According to Mr. Olamilekan Adegbite, Minister of Mines and Steel Development, despite their vast mineral resources, some African countries have continued to account for a slow phase of socio-economic development.
Adegbite stated this on Monday at the first International Conference and Exhibitions of the Nigerian Society of Economic Geologists (NSEG) in Abuja, represented by Mr. Obadiah Nkom, Director-General, Nigerian Mining Cadastre Office.
The event’s theme was “Economic Diversification and the Role of Geoscientists.”
He stated that despite their vast mineral resources, Nigeria and some African countries continue to under-utilize their minerals, which he described as unacceptable.
“Our country is known for having a monolithic economy in which oil accounts for nearly 90% of foreign exchange earnings.”
“The current administration found this upsetting and promised to find immediate solutions to the problems.”
“I regard the theme of this event as strategic and timely, given the pressing need to diversify our economy for national prosperity.”
“The theme seeks to define the roles of critical stakeholders in the development of the minerals sector, key among which are the government, private sector, and professionals driving the mineral sector development process,” he explained.
According to the minister, as part of the Federal Government’s effort to reposition the Solid Minerals Sector, the ministry identified some gaps in 2016, such as a lack of geoscientific data and geological knowledge.
Other critical binding constraints to the sector’s development include poor implementation and enforcement of mining law and regulations, poorly regulated and informal artisans, and the small-scale mining sub-sector.
He stated that the ministry was compelled to immediately begin the process of developing a detailed sector Roadmap aimed at advancing certain strategic objectives.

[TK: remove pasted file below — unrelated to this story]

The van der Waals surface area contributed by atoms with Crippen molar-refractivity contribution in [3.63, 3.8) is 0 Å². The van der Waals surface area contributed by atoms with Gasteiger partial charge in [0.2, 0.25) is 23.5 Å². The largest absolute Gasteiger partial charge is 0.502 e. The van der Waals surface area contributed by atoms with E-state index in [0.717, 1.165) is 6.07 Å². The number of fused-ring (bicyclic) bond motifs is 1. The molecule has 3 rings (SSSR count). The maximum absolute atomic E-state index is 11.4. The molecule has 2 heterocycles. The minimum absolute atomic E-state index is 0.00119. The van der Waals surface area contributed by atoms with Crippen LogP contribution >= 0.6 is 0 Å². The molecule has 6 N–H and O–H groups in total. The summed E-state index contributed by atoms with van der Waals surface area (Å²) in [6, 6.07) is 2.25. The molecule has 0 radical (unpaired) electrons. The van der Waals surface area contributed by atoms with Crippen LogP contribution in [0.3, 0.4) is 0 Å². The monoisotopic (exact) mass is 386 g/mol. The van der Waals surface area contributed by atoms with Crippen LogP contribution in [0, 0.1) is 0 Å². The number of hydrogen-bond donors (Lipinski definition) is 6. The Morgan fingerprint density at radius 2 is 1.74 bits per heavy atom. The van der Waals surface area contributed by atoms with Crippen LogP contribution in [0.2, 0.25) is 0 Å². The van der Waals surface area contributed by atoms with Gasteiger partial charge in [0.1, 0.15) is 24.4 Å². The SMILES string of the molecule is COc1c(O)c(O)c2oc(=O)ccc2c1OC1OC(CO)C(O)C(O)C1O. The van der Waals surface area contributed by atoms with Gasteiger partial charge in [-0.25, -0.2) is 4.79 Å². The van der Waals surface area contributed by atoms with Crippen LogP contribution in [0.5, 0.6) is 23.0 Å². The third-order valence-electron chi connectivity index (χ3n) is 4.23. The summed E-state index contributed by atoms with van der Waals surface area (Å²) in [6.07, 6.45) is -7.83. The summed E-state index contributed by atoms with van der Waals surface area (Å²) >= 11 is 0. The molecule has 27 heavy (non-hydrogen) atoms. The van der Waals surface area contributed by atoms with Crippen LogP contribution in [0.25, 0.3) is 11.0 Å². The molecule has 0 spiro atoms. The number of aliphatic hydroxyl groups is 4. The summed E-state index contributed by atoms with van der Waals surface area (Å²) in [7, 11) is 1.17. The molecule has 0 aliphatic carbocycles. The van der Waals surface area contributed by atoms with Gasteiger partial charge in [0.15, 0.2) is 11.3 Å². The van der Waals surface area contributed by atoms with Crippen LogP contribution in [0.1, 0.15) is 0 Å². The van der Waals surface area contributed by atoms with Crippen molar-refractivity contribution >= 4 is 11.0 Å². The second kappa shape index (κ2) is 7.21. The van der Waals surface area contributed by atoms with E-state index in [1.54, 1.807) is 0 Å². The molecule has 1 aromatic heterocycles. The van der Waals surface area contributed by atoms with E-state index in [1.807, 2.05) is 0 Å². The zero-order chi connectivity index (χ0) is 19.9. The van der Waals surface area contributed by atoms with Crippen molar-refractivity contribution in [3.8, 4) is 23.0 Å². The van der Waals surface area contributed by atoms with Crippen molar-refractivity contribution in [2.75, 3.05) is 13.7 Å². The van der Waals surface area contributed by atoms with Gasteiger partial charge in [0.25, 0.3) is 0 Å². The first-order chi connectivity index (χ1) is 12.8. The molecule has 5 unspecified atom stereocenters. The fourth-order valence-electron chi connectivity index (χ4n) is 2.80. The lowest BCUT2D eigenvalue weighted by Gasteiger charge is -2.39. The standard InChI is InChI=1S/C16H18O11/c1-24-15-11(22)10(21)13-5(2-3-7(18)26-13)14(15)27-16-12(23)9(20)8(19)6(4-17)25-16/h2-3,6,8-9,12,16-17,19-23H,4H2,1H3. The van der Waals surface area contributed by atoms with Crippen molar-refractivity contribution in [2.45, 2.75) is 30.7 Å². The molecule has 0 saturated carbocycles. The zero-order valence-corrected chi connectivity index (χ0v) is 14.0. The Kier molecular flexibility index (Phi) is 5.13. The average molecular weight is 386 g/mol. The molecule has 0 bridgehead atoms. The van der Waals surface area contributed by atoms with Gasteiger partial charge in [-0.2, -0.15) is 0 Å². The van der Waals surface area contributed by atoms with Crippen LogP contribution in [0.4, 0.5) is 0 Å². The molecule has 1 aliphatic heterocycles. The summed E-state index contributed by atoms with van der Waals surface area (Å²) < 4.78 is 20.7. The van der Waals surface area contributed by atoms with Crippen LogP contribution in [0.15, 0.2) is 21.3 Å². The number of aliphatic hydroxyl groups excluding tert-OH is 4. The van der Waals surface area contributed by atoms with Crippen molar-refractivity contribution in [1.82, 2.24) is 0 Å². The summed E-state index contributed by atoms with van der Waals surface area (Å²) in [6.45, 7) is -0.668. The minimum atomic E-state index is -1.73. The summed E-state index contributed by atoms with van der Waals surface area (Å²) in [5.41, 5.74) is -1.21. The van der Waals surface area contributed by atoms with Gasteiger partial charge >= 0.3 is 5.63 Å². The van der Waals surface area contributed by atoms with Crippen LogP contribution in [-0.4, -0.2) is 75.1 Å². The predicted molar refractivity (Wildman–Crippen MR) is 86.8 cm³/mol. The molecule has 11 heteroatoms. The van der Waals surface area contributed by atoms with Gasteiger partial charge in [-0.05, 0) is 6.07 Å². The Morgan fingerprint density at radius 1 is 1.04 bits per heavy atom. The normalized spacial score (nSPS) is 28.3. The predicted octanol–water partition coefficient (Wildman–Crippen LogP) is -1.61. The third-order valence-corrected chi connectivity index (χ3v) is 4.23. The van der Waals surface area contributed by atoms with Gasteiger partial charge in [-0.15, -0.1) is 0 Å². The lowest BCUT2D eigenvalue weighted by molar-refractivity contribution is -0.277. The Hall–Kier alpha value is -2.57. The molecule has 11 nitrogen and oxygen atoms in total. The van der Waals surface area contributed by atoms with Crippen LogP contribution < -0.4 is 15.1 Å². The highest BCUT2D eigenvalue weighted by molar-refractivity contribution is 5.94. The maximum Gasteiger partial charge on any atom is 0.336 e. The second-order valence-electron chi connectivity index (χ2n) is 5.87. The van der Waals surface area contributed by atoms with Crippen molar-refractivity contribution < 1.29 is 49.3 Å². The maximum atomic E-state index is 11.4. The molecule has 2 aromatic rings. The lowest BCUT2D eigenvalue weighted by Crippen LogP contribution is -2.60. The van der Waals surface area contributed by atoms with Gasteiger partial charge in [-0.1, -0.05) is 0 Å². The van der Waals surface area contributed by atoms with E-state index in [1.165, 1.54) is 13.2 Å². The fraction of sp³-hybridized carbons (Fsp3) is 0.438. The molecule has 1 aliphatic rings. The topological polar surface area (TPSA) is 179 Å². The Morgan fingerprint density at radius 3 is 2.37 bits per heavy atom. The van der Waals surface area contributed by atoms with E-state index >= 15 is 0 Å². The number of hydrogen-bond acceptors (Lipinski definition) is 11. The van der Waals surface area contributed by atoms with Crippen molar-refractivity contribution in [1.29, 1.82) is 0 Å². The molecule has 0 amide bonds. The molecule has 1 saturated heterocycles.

He stated that the process would eventually result in the creation of a globally competitive sector capable of contributing to wealth creation and job creation, among other things.
According to Adegbite, the private sector was the owner and operator of commercial mining entities and businesses.
He went on to say that this demonstrated the high value that the government placed on the private sector in driving economic development activities.
“The geoscientist plays an invaluable role in driving mineral exploration activities that cannot be overstated.”
He stated that such activities always resulted in mineral discoveries and the preparation of definitive feasibility reports on the viability of mineral reserves.
“The geoscientists’ efforts yield the prized mineral raw materials that serve as the foundation of the modern industrial revolution.”
He urged geoscientists and stakeholders to back the government’s policy and efforts to diversify the nation’s economy, with the mineral sector serving as a key driver.
He went on to say that the results of such efforts would benefit Nigerians and the unborn generation.
The President of the Nigerian Mining and Geosciences Society (NMGS), Mr. Alabo Charles, stated that the Federal Government had identified mining and agriculture as viable options in its effort to diversify the nation’s economy away from reliance on oil and gas.
” Much has been done to create the necessary framework and conducive environment for mining to play a pivotal role in this regard.”
“Although Nigeria is committed to a free enterprise system, the government should continue to play important roles in the mining industry, in addition to its traditional regulatory functions.”
“The Federal Government should also provide some critical information needed to stimulate and encourage investment to maximize our country’s vast mineral wealth.”
“The Nigerian Constitution grants the Federal Government control over all natural resources, implying that private ownership of solid minerals is prohibited in Nigeria.”
According to Dr. Abdulrasaq Garba, Director-General of the Nigerian Geological Survey Agency (NGSA), the event was supposed to take place in 2021 but was postponed due to COVID-19 restrictions and funding challenges, among other things.
Garba, who also serves as President of the Nigerian Society of Economic Geologists (NSEG), added that the strategic objectives, professional targets, and timelines enshrined in the society’s constitution must be pursued and met.
“We need to brainstorm on the emerging challenges arising from our profession’s dynamic operating environment, particularly in the face of the new normal, occasioned by the much-discussed need to diversify the Nigerian economy.”
“In light of this, we have invited professional geoscience experts and external stakeholders to share their knowledge and experience with us on the path forward.”